Afghan asylum seekers stranded in Greece risk deportation

 Clothes hanging on barbed wire fence at the Elliniko refugee camp Clothes hanging on barbed wire fence at the Elliniko refugee camp Nick Paleologos/SOOC/Al Jazeera

30 November 2016
Closing of makeshift refugee camp in Elliniko, Greece raises issue of perceptions of security situation in Afghanistan.

The Greek authorities have announced plans to close down the improvised refugee camps in Elliniko, which are hosting over 3,000 refugees and asylum seekers. This decision will have huge practical and psychological impacts on refugees’ lives, as a high number of Afghans risk being deported back to Afghanistan following the EU’s deal with Turkey to have all asylum seekers entering Greece after 20 March returned en masse to Turkey.

The problem with deportation of Afghani asylum seekers stems from Afghanistan’s changing security situation: armed militant groups frequently attack parts of the country, which are are therefore considered dangerous and other areas are regarded as conflict-free. However, as various militant groups gain ground, this landscape rapidly changes and, as a result, distinguishing those escaping war from those looking for better work opportunities no longer makes sense.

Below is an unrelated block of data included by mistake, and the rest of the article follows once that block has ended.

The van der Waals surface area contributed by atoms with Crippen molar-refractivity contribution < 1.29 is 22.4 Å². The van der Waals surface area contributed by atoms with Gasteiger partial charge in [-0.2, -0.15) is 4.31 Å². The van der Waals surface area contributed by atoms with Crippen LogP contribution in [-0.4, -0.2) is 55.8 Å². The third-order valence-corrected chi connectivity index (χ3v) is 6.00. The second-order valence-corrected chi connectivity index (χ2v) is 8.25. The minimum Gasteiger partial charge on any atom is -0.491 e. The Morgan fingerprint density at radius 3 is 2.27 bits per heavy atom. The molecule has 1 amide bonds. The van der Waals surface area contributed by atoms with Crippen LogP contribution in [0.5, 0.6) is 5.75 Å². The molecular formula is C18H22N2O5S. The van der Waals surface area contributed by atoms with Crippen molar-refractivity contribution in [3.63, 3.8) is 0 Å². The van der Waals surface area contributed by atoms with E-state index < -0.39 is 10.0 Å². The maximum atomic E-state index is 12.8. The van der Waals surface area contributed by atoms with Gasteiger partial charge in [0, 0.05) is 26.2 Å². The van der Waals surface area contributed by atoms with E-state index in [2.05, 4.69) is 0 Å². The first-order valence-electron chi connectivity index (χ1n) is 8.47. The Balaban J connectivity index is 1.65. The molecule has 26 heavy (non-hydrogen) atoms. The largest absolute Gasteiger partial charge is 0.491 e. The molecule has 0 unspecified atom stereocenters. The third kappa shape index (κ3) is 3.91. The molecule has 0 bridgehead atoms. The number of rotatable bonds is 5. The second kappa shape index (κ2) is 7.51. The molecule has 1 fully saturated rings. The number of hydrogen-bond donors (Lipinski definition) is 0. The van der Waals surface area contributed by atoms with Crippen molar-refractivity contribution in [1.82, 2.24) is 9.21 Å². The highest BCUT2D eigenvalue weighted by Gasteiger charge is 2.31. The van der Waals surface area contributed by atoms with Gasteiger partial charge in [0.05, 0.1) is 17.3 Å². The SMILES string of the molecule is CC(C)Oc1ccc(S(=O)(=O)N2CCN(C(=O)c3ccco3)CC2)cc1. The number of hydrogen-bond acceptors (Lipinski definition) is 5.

In its report released in October 2016, the United Nations Assistance Mission in Afghanistan (UNAMA) expressed concern about the rising number of civilian casualties from the armed conflict, including several attacks intentionally targeting peaceful civilian demonstrators, educational facilities, judicial and media workers, as well as bazaars and religious sites. UNAMA called on all parties in the conflict to abide by international humanitarian law.


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